“If there was steady effluent leaking into a waterway, that live virus could build up along coastlines to a level high enough to potentially infect a marine mammal.”
This week, a new study – published in the journal Science of the Total Environment- has revealed that the novel coronavirus could be spread to whales and other marine mammals through improperly treated sewage and wastewater.
The findings follow news about the virus being detected in untreated sewage tested in Spain, Italy and France.
At the same time, other studies have suggested that the COVID-19 virus gets excreted in human feces and can live for up to 25 days in water.
This prolonged active state of the virus raises the risk of wastewater transmitting the disease.
Susceptible marine species
While there are no confirmed cases of COVID-19 among whales and seals, researchers at Dalhousie University in Halifax used genetic analysis to help them determine which marine mammals are more susceptible to the infectious virus.
Authors of the study found that the protein molecules to which the virus binds are strikingly similar between those in humans and in several marine species, including dolphins, beluga whales, seals and sea otters
“We saw there were dozens of whales and sea mammal species that were predicted to be as susceptible or more susceptible than humans,” said Graham Dellaire, a pathologist at Dalhousie University in Halifax.
“There’s definitely an opportunity, if there was steady effluent leaking into a waterway, that live virus could build up along coastlines to a level high enough to potentially infect a marine mammal — particularly those close to shore.”
The study team discovered that at least 15 marine mammal species were susceptible to the infection, which included a majority of whale, dolphin and porpoise species.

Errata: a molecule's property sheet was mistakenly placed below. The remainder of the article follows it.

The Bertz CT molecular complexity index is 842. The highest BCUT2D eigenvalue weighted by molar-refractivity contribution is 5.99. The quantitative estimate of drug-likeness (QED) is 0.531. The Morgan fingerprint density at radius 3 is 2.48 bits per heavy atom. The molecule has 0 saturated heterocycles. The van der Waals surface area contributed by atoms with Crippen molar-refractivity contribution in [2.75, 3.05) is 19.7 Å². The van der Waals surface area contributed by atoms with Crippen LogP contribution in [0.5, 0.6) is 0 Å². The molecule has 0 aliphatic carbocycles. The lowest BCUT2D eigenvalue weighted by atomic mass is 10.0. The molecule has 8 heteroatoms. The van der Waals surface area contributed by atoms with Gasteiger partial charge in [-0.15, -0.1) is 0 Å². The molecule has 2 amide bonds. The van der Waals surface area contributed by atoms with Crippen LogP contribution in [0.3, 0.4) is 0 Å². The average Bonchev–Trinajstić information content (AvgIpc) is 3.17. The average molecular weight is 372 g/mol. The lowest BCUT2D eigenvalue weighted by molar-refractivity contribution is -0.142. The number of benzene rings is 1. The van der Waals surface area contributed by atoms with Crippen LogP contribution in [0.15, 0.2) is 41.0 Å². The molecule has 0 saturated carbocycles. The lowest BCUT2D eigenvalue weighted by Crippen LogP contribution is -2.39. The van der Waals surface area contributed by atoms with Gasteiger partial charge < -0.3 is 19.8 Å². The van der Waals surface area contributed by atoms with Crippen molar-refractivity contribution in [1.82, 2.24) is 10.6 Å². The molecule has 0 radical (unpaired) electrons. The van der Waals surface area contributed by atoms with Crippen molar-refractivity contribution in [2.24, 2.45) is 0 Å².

While Dellaire said that chances of marine mammals transmitting the virus back to humans are slim, he added that the two-way traffic of viruses between humans and animals is likely to increase as people continue to invade animal habitats.
“As we move into new environments, this is not the first or last zoonotic pandemic,” Dellaire pointed out.
Endangered marine species at risk
The study highlighted that many of the susceptible marine animals are “threatened or critically endangered,” making the risk from the virus more serious.
According to Dellaire, “in the past, these animals have been infected by related coronaviruses that have caused both mild disease as well as life-threatening liver and lung damage.”
Besides, he added that many of the marine animals live together in large groups, which makes transmission of the virus easier.
“It only takes one. It’s like a super-spreader event. If they’re all hanging out sunning themselves on the beach, one infected animal can spread it quickly.”
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